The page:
opinion   |   oped   |   editorial

EDITORIAL: Life is the pits

Our color commentary on women with dyed underarm hair



colorpits

The Internet is up to its armpits talking about a new social movement that rejects the unrealistic beauty standards of women’s body hair, punk style.

That’s right, folks. Some ladies out there are not only opting to stop shaving their underarms, but they are dyeing their armpit hair too.

The presence of body hair on women, unlike that of men, is often considered undesirable, unattractive and 
unfeminine.

But now, movements like Free Your Pits are taking the taboo against women’s body hair and making it their own. Seventeen-year-old Destiny Moreno was recently featured in the New York Times for 
doing just that.

After not shaving her underarms for several months, she dyed her armpit hair Voodoo Blue — but not without drawing negative reactions after posting a YouTube video modeling her newly 
electric blue pits.

But Moreno is certainly not alone. Miley Cyrus flaunted her pink pits in an Instagram photo that drew more than 396,000 likes, along with hundreds of other women posting photos with their dyed 
underarms.

Similar campaigns have taken off, such as Free the Nipple, which shuts down the idea of body censorship and the sexualization of women’s breasts and instead advocates for the decriminalization of 
female toplessness.

Chelsea Handler slammed Instagram for its gender-specific double standards on nudity after it removed a topless photo she posted of herself imitating an also topless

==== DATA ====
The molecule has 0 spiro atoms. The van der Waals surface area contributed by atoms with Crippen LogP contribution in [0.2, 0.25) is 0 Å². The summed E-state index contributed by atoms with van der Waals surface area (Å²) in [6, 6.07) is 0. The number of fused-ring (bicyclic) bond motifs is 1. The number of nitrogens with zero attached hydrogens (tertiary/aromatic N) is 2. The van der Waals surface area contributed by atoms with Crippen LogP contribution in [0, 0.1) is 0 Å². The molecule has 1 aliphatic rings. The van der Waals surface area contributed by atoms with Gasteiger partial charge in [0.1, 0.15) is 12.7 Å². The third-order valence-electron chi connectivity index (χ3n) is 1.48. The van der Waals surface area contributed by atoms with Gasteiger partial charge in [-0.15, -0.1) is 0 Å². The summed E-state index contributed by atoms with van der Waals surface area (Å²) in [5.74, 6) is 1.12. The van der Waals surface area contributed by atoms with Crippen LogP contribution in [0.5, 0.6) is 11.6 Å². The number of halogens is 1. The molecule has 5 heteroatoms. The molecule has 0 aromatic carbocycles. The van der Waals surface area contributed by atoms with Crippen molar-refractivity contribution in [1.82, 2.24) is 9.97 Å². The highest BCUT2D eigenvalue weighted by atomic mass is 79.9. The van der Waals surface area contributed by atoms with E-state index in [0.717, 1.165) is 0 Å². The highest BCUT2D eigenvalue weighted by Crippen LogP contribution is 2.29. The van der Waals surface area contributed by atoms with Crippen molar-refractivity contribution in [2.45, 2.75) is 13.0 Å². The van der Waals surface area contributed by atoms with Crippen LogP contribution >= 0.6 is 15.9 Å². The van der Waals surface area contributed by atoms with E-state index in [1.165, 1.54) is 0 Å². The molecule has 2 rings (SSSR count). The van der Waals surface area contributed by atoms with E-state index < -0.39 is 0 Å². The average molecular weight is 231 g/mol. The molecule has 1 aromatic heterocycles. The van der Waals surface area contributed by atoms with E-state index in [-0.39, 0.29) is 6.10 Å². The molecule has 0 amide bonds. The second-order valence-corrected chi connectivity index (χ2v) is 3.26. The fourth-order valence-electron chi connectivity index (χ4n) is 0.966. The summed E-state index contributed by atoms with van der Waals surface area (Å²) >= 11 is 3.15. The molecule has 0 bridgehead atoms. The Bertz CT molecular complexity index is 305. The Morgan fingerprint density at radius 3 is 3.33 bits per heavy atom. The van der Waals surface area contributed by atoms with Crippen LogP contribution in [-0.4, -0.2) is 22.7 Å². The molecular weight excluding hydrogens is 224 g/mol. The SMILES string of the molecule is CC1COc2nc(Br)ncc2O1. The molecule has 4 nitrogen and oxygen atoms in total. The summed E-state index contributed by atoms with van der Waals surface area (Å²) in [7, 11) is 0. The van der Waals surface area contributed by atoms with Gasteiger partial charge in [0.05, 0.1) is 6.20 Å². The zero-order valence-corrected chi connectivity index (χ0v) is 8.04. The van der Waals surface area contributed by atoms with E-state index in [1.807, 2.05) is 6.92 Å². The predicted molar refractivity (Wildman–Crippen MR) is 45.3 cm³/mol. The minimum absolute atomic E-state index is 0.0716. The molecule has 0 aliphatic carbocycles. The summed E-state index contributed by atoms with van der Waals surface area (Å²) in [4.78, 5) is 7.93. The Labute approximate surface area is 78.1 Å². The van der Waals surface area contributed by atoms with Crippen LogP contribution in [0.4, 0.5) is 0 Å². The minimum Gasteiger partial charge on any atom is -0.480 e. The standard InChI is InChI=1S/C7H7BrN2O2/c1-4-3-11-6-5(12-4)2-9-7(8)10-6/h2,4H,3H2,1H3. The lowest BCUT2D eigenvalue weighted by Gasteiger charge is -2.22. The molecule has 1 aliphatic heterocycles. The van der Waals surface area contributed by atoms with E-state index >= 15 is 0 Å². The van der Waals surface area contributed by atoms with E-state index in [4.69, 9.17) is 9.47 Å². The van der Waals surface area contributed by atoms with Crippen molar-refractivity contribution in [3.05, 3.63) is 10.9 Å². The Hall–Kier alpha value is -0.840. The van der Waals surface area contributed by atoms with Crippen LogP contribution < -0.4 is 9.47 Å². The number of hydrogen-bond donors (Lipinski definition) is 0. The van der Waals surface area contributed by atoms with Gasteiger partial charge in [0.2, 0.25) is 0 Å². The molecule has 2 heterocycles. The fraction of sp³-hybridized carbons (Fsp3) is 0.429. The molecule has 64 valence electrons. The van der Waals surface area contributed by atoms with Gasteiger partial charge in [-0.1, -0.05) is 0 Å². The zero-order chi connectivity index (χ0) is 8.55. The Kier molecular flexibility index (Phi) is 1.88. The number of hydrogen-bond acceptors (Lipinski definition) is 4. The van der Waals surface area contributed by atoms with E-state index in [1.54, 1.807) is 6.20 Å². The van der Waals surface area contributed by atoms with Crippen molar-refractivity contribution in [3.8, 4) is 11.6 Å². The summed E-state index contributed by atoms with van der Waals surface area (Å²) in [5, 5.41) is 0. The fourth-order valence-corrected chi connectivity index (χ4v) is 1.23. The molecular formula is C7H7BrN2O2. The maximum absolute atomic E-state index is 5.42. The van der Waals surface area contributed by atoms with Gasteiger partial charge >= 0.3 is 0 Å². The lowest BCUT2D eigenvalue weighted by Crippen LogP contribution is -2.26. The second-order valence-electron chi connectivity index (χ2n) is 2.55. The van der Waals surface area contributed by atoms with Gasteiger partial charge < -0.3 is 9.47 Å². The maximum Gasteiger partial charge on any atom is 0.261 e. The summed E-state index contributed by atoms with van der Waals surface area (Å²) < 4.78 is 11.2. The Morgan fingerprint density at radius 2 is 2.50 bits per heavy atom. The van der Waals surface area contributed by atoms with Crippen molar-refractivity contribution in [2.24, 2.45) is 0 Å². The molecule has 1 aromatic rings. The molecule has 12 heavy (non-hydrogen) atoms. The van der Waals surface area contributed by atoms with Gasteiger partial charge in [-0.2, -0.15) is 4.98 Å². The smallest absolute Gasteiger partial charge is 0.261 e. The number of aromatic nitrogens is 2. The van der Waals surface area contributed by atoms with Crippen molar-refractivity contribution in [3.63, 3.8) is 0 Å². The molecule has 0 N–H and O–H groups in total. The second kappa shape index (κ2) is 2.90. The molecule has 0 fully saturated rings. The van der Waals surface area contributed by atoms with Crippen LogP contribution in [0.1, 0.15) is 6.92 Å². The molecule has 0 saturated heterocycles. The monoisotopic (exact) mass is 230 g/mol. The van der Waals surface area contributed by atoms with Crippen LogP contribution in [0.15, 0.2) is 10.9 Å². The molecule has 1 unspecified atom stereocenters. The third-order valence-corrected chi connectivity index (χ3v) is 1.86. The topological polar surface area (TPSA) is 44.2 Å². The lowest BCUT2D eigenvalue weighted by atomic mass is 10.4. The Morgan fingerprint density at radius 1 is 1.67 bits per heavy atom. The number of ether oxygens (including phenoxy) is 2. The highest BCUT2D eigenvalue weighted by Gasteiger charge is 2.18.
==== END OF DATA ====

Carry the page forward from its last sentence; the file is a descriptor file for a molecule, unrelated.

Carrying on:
Vladimir Putin.

While most women might not want to post a topless photo to Instagram or dye their underarm hair, that is not the point. The point is they are punished and stigmatized for doing it in the first place.

Shaving armpit hair isn’t perceived as a choice for 
women; it’s just something they feel they simply have to do, just like shaving or waxing their legs, not going shirtless in public and always 
wearing a bra.

On the flip side, men can make a conscious decision whether to shave or grow out a full-fledged lumberjack beard and needn’t worry about shaving their legs or underarms. We even adore the “man bun” look, which is seen as scruffy, unkempt and even a little dirty, but in a sexy and 
attractive sense.

And yet a woman with unshaved underarms is often perceived as unkempt and dirty, but in an unattractive, unflattering, unfeminine and 
unsexy way.

Surprisingly, the beginning of women shaving their armpits doesn’t go so far into the past as one might think.

Before 1915, there was no expectation for American women to shave their underarms until the sleeveless dress came along. A Harper’s Bazaar magazine ad featured a young model in a sleeveless dress posing with her arms over her head and her perfectly shaved pits exposed. The 1915 ad decreed in order to wear such a sleeveless dress, women must first remove their 
“objectionable hair.”

But now, women are 
saying, “Screw that!”

Young women are becoming catalysts for change and challenging the public’s attitude about body hair on women. By dyeing their underarm hair, they are highlighting the presence of an aspect of women’s bodies we had once so comfortably erased.

The last time the Editorial Board checked, there shouldn’t be anything wrong with body hair on women, especially if it’s bubble gum pink.

Instead of being told they must remove an “objectionable” aspect from their bodies, women are rejecting harmful standards of beauty — and they’re doing it in the coolest, most badass way possible.

Power to the pit, ladies.

Like what you're reading? Support independent, award-winning college journalism on this site. Donate here.

More in Opinion



Comments powered by Disqus